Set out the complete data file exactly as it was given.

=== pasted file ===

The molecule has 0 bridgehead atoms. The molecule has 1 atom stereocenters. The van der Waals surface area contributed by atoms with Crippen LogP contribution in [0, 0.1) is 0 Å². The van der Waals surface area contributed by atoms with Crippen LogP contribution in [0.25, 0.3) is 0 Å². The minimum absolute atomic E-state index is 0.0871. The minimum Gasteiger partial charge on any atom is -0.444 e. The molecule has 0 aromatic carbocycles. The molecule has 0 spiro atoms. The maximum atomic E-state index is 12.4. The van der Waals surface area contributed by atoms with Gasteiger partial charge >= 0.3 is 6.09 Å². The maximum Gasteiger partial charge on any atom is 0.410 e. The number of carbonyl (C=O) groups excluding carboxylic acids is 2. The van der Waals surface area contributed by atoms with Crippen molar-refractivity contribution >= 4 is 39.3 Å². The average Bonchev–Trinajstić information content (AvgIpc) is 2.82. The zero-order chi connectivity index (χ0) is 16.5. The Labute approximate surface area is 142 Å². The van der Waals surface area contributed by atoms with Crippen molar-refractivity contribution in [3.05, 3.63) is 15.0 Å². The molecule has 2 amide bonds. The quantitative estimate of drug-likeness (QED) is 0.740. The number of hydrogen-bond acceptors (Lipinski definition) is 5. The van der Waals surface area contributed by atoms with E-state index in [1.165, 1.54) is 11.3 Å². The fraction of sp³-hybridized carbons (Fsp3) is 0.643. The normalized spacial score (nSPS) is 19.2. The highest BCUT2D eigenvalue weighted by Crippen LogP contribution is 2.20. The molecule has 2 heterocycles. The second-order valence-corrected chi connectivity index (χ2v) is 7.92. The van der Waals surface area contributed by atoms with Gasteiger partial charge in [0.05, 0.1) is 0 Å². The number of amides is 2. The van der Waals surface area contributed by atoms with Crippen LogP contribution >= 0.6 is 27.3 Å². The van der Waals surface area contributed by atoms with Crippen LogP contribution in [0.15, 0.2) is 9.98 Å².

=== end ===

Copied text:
The molecule has 0 bridgehead atoms. The molecule has 1 atom stereocenters. The van der Waals surface area contributed by atoms with Crippen LogP contribution in [0, 0.1) is 0 Å². The van der Waals surface area contributed by atoms with Crippen LogP contribution in [0.25, 0.3) is 0 Å². The minimum absolute atomic E-state index is 0.0871. The minimum Gasteiger partial charge on any atom is -0.444 e. The molecule has 0 aromatic carbocycles. The molecule has 0 spiro atoms. The maximum atomic E-state index is 12.4. The van der Waals surface area contributed by atoms with Gasteiger partial charge >= 0.3 is 6.09 Å². The maximum Gasteiger partial charge on any atom is 0.410 e. The number of carbonyl (C=O) groups excluding carboxylic acids is 2. The van der Waals surface area contributed by atoms with Crippen molar-refractivity contribution >= 4 is 39.3 Å². The average Bonchev–Trinajstić information content (AvgIpc) is 2.82. The zero-order chi connectivity index (χ0) is 16.5. The Labute approximate surface area is 142 Å². The van der Waals surface area contributed by atoms with Crippen molar-refractivity contribution in [3.05, 3.63) is 15.0 Å². The molecule has 2 amide bonds. The quantitative estimate of drug-likeness (QED) is 0.740. The number of hydrogen-bond acceptors (Lipinski definition) is 5. The van der Waals surface area contributed by atoms with E-state index in [1.165, 1.54) is 11.3 Å². The fraction of sp³-hybridized carbons (Fsp3) is 0.643. The normalized spacial score (nSPS) is 19.2. The highest BCUT2D eigenvalue weighted by Crippen LogP contribution is 2.20. The molecule has 2 heterocycles. The second-order valence-corrected chi connectivity index (χ2v) is 7.92. The van der Waals surface area contributed by atoms with Gasteiger partial charge in [0.05, 0.1) is 0 Å². The number of amides is 2. The van der Waals surface area contributed by atoms with Crippen LogP contribution >= 0.6 is 27.3 Å². The van der Waals surface area contributed by atoms with Crippen LogP contribution in [0.15, 0.2) is 9.98 Å².